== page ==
Do You Really Need to Stay in Your Home for 3-Plus Years to Break Even on Your Mortgage?

As a home buyer, it’s common to hear experts recommend that if you’re going to buy a new home, you should be prepared to stay there for a minimum of three to five years. The reasoning behind this advice is that it’s very difficult to break even on your mortgage by selling sooner. You need to wait until you’ve gained some equity in your home or — as is the case in my friend’s story that I’m about to share — your home has appreciated enough in value.

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Costs of buying and selling

There are various transaction costs involved with buying and selling your home. It’s these costs that are to blame for not being able to break even on your mortgage if you sell sooner than the three-to-five-year mark.

Transaction costs include:

  • Closing costs (3% to 5% of your loan amount, on average)
  • Real estate agent seller’s commission (4% to 6% of your home’s sale price, on average)
  • Any funds spent to prepare your home for sale via repairs and renovations

Without a good bit of home equity or a big boost in sale price versus purchase price, it’s impossible for sellers to come out ahead after factoring in these transaction costs.

However, as is the case with most rules, there are some exceptions. My best friend recently found herself in a situation where she was able to sell her new home after living in it for only a year and still come away with a nice profit. Here’s how she did it.

Not her dream home after all

When my friend bought her house last summer, she was over the moon. It was her first home purchase and she had big dreams for decorating and updating the home in a spectacular fashion and raising her two children there.

However, she didn’t count on how much she would come to hate the well water at the home, or how much she would dread mowing the half-acre yard. She also decided that she’d prefer her children go to a different school district. All these factors, together with the current red-hot state of the housing market, led her to explore selling that home after only a year of living in it.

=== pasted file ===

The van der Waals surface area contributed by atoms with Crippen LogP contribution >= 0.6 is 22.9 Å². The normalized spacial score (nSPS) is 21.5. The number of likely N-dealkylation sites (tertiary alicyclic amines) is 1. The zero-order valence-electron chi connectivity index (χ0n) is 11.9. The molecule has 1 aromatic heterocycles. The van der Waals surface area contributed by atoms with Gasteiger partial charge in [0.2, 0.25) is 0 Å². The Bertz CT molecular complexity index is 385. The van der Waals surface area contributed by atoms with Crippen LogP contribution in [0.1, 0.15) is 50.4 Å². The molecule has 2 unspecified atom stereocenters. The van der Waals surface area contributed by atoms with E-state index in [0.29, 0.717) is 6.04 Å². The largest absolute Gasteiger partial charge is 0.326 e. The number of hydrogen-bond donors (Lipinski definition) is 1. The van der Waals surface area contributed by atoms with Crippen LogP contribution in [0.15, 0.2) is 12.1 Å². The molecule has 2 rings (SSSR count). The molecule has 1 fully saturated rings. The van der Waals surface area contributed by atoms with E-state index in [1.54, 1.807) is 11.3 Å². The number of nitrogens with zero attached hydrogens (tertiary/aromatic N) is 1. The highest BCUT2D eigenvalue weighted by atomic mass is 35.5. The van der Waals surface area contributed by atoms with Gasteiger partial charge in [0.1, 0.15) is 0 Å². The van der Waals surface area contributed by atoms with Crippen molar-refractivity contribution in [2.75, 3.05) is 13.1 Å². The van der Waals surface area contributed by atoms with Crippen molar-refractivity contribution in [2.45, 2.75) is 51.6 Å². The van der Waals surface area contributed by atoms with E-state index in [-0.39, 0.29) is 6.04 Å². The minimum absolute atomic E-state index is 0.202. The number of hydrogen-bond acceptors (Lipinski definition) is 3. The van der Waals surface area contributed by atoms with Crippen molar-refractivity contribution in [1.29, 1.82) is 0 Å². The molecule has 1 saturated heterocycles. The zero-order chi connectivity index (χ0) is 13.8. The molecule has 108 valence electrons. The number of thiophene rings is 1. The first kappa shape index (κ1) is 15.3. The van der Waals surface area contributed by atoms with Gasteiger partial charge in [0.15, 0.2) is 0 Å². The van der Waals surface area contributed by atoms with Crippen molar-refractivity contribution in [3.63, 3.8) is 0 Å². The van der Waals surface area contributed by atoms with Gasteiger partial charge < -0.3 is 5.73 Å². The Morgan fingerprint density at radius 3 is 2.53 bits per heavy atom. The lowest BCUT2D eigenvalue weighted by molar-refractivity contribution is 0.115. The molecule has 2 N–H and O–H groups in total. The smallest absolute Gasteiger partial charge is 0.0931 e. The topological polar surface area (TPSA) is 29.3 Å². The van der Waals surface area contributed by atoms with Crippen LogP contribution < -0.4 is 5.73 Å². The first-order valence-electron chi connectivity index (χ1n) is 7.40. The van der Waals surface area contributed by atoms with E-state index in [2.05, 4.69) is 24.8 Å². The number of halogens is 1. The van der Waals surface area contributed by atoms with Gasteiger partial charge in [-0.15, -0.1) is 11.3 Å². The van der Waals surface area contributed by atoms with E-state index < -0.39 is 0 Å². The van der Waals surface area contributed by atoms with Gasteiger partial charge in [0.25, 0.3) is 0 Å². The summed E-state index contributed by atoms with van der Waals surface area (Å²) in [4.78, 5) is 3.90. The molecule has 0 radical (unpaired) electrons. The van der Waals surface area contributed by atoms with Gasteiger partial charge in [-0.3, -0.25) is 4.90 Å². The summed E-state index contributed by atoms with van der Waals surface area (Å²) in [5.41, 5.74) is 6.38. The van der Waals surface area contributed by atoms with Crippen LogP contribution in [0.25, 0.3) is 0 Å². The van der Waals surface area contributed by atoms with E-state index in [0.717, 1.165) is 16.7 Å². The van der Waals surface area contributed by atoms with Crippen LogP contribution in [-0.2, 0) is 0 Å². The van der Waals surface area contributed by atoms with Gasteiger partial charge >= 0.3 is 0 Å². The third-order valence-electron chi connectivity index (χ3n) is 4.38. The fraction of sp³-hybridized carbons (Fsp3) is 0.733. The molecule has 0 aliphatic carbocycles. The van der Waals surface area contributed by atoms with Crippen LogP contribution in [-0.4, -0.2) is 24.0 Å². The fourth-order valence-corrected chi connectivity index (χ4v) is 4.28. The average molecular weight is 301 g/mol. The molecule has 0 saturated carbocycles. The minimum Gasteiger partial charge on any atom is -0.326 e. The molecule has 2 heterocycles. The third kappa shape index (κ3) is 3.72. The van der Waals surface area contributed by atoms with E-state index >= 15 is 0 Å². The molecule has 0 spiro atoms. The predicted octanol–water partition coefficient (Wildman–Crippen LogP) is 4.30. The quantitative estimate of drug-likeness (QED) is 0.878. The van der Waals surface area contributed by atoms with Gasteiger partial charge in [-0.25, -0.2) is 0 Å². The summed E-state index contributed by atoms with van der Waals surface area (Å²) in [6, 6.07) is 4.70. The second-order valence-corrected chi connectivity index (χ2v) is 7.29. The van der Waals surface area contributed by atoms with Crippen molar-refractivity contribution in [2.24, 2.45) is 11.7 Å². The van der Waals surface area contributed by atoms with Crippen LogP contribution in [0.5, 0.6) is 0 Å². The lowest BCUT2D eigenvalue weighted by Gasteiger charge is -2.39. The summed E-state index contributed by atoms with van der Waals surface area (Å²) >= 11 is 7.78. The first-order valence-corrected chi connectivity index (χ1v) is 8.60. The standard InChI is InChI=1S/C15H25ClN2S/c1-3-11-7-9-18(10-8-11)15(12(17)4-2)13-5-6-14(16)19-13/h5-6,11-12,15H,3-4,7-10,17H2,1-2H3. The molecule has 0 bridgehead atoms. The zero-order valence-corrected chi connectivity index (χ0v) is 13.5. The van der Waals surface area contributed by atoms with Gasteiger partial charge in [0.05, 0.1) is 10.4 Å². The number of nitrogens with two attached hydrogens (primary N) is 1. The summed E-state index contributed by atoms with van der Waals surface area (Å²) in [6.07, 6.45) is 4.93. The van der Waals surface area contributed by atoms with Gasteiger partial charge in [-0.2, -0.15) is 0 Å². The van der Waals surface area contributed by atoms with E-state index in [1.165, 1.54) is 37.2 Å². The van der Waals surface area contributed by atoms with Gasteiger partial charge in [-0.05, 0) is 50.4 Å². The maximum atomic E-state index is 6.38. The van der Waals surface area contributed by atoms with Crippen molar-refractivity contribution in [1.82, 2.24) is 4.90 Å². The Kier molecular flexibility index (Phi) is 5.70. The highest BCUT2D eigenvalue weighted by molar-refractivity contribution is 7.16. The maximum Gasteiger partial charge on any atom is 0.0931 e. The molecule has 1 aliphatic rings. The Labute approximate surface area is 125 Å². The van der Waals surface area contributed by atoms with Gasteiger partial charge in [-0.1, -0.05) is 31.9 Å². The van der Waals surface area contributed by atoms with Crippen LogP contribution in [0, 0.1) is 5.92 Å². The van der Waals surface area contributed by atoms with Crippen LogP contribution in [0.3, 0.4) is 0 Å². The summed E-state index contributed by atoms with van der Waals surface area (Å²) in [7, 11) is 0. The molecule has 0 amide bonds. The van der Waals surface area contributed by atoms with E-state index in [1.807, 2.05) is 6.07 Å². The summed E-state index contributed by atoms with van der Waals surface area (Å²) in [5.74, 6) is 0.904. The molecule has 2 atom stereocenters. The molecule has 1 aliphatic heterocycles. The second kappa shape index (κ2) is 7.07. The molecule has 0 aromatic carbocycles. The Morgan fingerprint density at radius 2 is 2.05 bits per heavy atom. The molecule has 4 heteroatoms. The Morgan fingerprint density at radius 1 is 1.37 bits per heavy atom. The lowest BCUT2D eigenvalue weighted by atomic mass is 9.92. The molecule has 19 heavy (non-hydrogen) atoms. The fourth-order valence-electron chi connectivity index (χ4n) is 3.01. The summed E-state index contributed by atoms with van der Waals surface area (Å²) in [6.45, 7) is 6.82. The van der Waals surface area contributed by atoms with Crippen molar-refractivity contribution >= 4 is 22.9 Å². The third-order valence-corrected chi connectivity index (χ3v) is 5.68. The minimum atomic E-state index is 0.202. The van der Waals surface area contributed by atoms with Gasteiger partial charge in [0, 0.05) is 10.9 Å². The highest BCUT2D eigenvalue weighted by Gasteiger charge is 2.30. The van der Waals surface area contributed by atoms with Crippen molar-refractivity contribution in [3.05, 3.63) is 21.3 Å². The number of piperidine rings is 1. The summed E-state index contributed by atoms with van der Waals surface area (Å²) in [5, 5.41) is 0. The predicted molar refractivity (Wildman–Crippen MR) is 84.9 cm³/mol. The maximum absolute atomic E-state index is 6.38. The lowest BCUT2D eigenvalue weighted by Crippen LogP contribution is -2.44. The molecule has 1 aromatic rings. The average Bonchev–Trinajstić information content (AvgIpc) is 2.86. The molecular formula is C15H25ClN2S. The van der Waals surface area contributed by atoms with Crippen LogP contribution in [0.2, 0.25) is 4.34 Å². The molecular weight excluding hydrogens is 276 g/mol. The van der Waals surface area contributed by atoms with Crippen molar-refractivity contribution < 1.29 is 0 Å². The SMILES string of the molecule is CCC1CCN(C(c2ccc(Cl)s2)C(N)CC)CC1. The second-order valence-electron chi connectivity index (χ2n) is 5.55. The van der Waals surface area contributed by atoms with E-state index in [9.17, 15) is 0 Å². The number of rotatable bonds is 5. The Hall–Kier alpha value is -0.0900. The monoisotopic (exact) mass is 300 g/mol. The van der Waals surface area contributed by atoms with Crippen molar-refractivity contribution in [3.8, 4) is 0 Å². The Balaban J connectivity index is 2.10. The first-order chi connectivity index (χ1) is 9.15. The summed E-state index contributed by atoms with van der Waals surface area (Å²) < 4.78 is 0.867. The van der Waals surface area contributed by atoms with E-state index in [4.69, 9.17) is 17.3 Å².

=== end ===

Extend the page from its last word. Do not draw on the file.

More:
Note: The one-year mark here is important. If my friend had sold her home prior to owning it for a year, she would be subject to short-term capital gains taxes, which opens up a whole new can of worms and special considerations for today’s home sellers.

Home value appreciation for the win

My friend purchased her home in July of 2020 for $235,000. She’s now in contract to sell for $282,000, which is $4,000 over her asking price. This gives her a profit of $47,000. She entered into contract after only one day on the market and multiple bids on the home. Even assuming a seller’s agent cut of the maximum 6%, she’ll still come out over $30k ahead on the sale, ($282,000 x 0.06 = $16,920), ($282,000-$16,920= $265,080).

If my friend’s home had been worth the same amount today as it was when she bought it last year, it absolutely would not make sense for her to sell at this time. Buyers have very little equity in a home after just one year, so after paying her seller’s agent fees, she would come away with a loss on the transaction.

But because we’re in such a drastic seller’s market right now, and because people are willing to enter into bidding wars and pay so much more for homes, my friend’s situation worked out perfectly for her — with the help of one final factor.

Where will she live now?

Despite the fact that homes are selling for such higher prices today than they were even a year ago, it still doesn’t make sense for most homeowners to sell. The reason? Generally, when a homeowner sells their home, it’s assumed that they’ll turn around and have to buy a new home to live in. And unfortunately, the seller then becomes the buyer and will have to face the same bidding wars and inflated home prices. At that point, it’s likely any profit they made on their home sale will have to be spent paying for a new, significantly-overpriced home. This is where my friend really lucked out.

Her new plan is to buy a plot of land and build her true dream home. Of course, new construction homes have price increases right now, too. To combat this, my friend plans to wait it out and move back in with her parents while the overall market and construction prices cool down.

Her parents also bought a new home last year, and it has just enough room to accommodate my friend and her two children for as long as necessary before she can get the plans for her next dream home underway.

Admittedly, not many homeowners will find themselves in the situation my friend did. And unless you have a friend or family member willing to take you in or are willing to move into a short-term rental until the housing market begins to level out, then selling your home today, even for an increased price, probably will not make sense for you. But if you find yourself with options or lots of flexibility surrounding where you’ll next call home, go ahead and do some research to see how you might come out ahead as a seller in today’s market.